Bay Area Korean-Americans hope for a unified Korea after Singapore summit

SAN FRANCISCO (KGO) -- The summit in Singapore has far-reaching consequences beyond the question of nuclear arms and missiles. There are thousands of Korean-Americans in the Bay Area, who are hoping for a unified Korea once again.

"The meeting is easy, the problem is what happens afterward," said Philip Yun about President Trump and Kim Jong Un's meeting.

Yun is President Clinton's former advisor to North Korea and is now the executive director of the Ploughshares Fund in San Francisco, which works to reduce the threat of nuclear weapons around the world.

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Yun says North Korea is not likely to give up their nuclear program easily or quickly. "When I was involved in negotiations with them during the 1990's and in subsequent, what we call track two sort of unofficial dialogues, they constantly cited Slobodan Miloevi of Yugoslavia, Saddam Hussein of Iraq and Muammar Gaddafi of Libya. If they had had nuclear weapons, they would still be in power. This is something that is not lost on them and I think they are probably right."

Yun says in return for de-nuclearization, Kim Jong Un wants political legitimacy, economic benefits and assurance that North Korea will survive.

But that's not what many Koreans and Korean-Americans want. "What Americans need to understand is that for certain generations, the idea of Korea as one country is incredibly important to them," explained Yun whose mother was born and raised in Yongbyon when Korea was one country.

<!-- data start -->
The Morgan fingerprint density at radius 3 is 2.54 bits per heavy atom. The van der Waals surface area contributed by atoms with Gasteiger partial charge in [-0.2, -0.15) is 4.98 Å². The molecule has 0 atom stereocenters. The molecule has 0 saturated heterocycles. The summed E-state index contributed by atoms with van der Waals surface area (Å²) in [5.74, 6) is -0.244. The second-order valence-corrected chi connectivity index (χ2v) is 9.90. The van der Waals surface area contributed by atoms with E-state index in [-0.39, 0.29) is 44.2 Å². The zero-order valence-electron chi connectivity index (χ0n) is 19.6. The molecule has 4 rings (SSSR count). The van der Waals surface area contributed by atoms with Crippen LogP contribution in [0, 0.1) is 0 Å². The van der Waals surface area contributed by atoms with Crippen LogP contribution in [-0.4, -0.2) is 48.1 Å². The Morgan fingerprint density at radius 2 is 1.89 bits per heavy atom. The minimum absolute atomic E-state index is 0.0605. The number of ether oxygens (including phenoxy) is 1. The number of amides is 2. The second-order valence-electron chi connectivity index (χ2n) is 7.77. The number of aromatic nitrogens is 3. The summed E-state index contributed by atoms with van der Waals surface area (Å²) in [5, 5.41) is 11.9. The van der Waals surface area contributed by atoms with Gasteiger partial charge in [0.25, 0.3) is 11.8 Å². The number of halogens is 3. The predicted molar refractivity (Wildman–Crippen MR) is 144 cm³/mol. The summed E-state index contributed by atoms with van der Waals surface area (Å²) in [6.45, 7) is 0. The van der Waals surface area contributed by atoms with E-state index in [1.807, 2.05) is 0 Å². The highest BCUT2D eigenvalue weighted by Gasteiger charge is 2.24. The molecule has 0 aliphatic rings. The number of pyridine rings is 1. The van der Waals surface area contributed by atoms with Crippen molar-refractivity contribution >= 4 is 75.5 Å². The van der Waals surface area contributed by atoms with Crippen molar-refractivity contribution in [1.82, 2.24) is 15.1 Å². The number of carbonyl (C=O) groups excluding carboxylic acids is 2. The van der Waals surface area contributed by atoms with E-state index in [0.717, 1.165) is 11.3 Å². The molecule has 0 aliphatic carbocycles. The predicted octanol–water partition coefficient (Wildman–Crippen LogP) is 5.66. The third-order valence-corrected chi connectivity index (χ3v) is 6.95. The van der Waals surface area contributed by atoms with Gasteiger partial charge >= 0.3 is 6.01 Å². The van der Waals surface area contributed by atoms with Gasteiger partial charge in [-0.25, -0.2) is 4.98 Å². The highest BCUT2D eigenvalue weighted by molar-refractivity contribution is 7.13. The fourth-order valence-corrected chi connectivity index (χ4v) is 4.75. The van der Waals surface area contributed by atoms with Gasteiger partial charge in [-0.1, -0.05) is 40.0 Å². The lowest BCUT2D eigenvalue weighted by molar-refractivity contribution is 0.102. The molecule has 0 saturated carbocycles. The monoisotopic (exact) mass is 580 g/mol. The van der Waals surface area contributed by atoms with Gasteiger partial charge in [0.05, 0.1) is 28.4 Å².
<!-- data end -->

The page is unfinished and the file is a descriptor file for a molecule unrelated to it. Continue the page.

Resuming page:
Now Yongbyon is home to North Korea's nuclear research center. "When the communists took over right after World War II, she and her family fled to Seoul." Yun says his parents are skeptical the summit will change the state of the Korean Peninsula.

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"I'm often asked, are you North Korean or South Korean? I'm Korean. There was only one Korea until the summer of 1950," says journalist Grace Kahng.

Kahng's parents were born in Korea and she still has many family members who live in Korea. Yun and Kahng, are hopeful that President Trump and Kim's summit will result in meaningful change. "My 93-year-old mother, it is her ardent wish that they reunify before she dies and those sentiments are shared by millions of Koreans who think of Korea as one country."

Kahng also hopes the summit in Singapore is the beginning of the end of the humanitarian crisis for the people of North Korea. "Reunification isn't about policy," says Kahng who adds, "it's about life or death. If the countries don't reunify and the border isn't opened up, then health care services, food and basic needs will not be met by North Koreans and they will die."

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